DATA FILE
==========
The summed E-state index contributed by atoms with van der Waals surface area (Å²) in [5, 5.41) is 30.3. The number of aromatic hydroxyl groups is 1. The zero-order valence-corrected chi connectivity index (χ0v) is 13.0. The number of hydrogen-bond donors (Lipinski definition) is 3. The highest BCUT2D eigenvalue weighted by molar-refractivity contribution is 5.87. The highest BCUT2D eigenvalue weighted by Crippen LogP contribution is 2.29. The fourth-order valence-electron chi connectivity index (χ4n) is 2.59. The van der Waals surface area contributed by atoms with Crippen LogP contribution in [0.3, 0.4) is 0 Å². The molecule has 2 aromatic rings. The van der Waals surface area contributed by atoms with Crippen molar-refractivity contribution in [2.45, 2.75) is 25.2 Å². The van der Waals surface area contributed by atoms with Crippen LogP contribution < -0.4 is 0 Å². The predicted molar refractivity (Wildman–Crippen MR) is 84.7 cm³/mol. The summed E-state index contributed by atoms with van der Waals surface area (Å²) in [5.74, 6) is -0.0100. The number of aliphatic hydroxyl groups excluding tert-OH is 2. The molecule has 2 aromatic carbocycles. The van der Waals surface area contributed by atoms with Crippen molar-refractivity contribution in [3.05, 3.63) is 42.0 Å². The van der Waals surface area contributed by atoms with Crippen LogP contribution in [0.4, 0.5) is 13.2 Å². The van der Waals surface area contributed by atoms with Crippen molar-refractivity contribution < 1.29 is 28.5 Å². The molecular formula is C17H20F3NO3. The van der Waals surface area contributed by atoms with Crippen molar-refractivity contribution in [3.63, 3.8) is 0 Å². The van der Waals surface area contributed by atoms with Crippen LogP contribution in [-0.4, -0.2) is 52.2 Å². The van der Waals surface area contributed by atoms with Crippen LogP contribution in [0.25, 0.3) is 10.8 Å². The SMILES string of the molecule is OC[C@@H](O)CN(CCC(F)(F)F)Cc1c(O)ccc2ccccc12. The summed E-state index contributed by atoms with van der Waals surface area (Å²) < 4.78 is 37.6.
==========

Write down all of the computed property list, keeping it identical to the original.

The summed E-state index contributed by atoms with van der Waals surface area (Å²) in [5, 5.41) is 30.3. The number of aromatic hydroxyl groups is 1. The zero-order valence-corrected chi connectivity index (χ0v) is 13.0. The number of hydrogen-bond donors (Lipinski definition) is 3. The highest BCUT2D eigenvalue weighted by molar-refractivity contribution is 5.87. The highest BCUT2D eigenvalue weighted by Crippen LogP contribution is 2.29. The fourth-order valence-electron chi connectivity index (χ4n) is 2.59. The van der Waals surface area contributed by atoms with Crippen LogP contribution in [0.3, 0.4) is 0 Å². The molecule has 2 aromatic rings. The van der Waals surface area contributed by atoms with Crippen molar-refractivity contribution in [2.45, 2.75) is 25.2 Å². The van der Waals surface area contributed by atoms with Crippen LogP contribution < -0.4 is 0 Å². The predicted molar refractivity (Wildman–Crippen MR) is 84.7 cm³/mol. The summed E-state index contributed by atoms with van der Waals surface area (Å²) in [5.74, 6) is -0.0100. The number of aliphatic hydroxyl groups excluding tert-OH is 2. The molecule has 2 aromatic carbocycles. The van der Waals surface area contributed by atoms with Crippen molar-refractivity contribution in [3.05, 3.63) is 42.0 Å². The van der Waals surface area contributed by atoms with Crippen LogP contribution in [0.4, 0.5) is 13.2 Å². The van der Waals surface area contributed by atoms with Crippen molar-refractivity contribution < 1.29 is 28.5 Å². The molecular formula is C17H20F3NO3. The van der Waals surface area contributed by atoms with Crippen molar-refractivity contribution in [3.63, 3.8) is 0 Å². The van der Waals surface area contributed by atoms with Crippen LogP contribution in [-0.4, -0.2) is 52.2 Å². The van der Waals surface area contributed by atoms with Crippen LogP contribution in [0.25, 0.3) is 10.8 Å². The SMILES string of the molecule is OC[C@@H](O)CN(CCC(F)(F)F)Cc1c(O)ccc2ccccc12. The summed E-state index contributed by atoms with van der Waals surface area (Å²) < 4.78 is 37.6.